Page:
The Science behind Spravato: How Ketamine is Changing the Game

Spravato is a breakthrough medication approved by the U.S. Food and Drug Administration (FDA) in 2019 for treating treatment-resistant depression (TRD). Spravato is a nasal spray formulation of esketamine, the S-enantiomer of ketamine, an anesthetic and dissociative hallucinogen. Ketamine has been used for decades as an anesthetic in medical settings, but it has expanded to treat various psychiatric conditions, including depression and bipolar disorder. Here are some insights from Dr. Bryon K Evans on the science behind Spravato and how ketamine is changing the game in mental health treatment.

Mechanism of action

Ketamine works differently from traditional antidepressants, such as selective serotonin reuptake inhibitors (SSRIs) or serotonin-norepinephrine reuptake inhibitors (SNRIs). While SSRIs and SNRIs primarily target neurotransmitters like serotonin and norepinephrine, ketamine acts on a different receptor in the brain called the N-methyl-D-aspartate (NMDA) receptor. By blocking the NMDA receptor, ketamine modulates glutamate, an excitatory neurotransmitter involved in learning, memory, and mood regulation.

Rapid and sustained effects

One of the key advantages of Spravato is its rapid onset of action. Traditional antidepressants can take weeks or months to alleviate symptoms, but Spravato can produce noticeable improvements within hours. This fast-acting effect is crucial for individuals with severe depression who are at an increased risk of suicide or have not responded to other treatments. Studies have shown that the benefits of Spravato treatment can be sustained longer than traditional antidepressants.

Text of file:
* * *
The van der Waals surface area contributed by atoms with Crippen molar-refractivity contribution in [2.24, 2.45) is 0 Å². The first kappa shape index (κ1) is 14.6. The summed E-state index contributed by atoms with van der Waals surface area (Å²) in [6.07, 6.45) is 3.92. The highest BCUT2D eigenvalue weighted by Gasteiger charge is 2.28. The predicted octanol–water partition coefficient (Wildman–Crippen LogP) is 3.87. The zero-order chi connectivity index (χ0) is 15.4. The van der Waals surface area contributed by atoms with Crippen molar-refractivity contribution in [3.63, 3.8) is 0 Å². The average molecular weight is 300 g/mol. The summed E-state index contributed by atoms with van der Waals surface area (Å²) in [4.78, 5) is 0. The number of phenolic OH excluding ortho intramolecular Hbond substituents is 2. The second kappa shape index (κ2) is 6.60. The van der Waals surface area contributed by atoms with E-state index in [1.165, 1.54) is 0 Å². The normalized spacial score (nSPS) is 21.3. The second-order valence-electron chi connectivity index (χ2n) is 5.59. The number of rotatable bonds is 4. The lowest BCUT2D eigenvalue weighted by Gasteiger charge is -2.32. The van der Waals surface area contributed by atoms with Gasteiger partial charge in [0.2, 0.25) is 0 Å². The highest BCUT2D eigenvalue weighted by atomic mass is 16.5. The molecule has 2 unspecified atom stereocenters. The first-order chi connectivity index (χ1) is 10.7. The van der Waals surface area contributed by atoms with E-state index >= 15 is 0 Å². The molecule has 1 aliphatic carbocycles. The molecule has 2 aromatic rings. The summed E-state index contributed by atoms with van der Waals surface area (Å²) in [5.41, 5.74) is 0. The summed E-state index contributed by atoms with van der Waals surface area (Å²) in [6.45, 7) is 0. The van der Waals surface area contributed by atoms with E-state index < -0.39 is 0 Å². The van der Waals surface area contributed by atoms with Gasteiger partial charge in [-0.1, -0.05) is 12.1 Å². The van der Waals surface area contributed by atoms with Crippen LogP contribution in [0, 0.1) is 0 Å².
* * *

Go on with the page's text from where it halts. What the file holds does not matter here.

Neuroplasticity and synaptic connections

Another fascinating aspect of ketamine’s mechanism of action is its ability to promote neuroplasticity—the brain’s capacity to rewire and form new synaptic connections. Chronic stress and depression have been associated with reduced synaptic connections in certain brain regions, including the prefrontal cortex. Ketamine administration can increase the production of brain-derived neurotrophic factor (BDNF), a protein that promotes the growth and survival of neurons. This, in turn, helps to restore and strengthen synaptic connections, which can reverse the negative effects of depression.

Glutamate and the default mode network

The modulation of glutamate by ketamine can affect the default mode network (DMN), a collection of brain regions active during introspection and mind wandering. In depression, the DMN can become overactive, leading to excessive rumination and negative self-referential thinking. Ketamine’s action on the NMDA receptor helps to reduce DMN activity, allowing for a shift in thought patterns and a break from the cycle of negative thinking.

Safety and side effects

While ketamine has shown significant promise in treating depression, it is important to consider safety and potential side effects. Spravato administration requires close monitoring, which can cause dissociation, sedation, and increased blood pressure and heart rate. Therefore, it is only administered in a healthcare setting under the supervision of a healthcare professional. The potential for abuse and addiction is also a concern, which is why Spravato is classified as a controlled substance. As researchers continue to study the science behind Spravato and ketamine, ongoing studies are exploring the use of ketamine for other psychiatric conditions, such as Post-traumatic stress disorder (PTSD), as well as its potential in combination with other therapies.

Speak to your doctor at Psychiatric Consultants of Atlanta to learn more about Spravato treatment.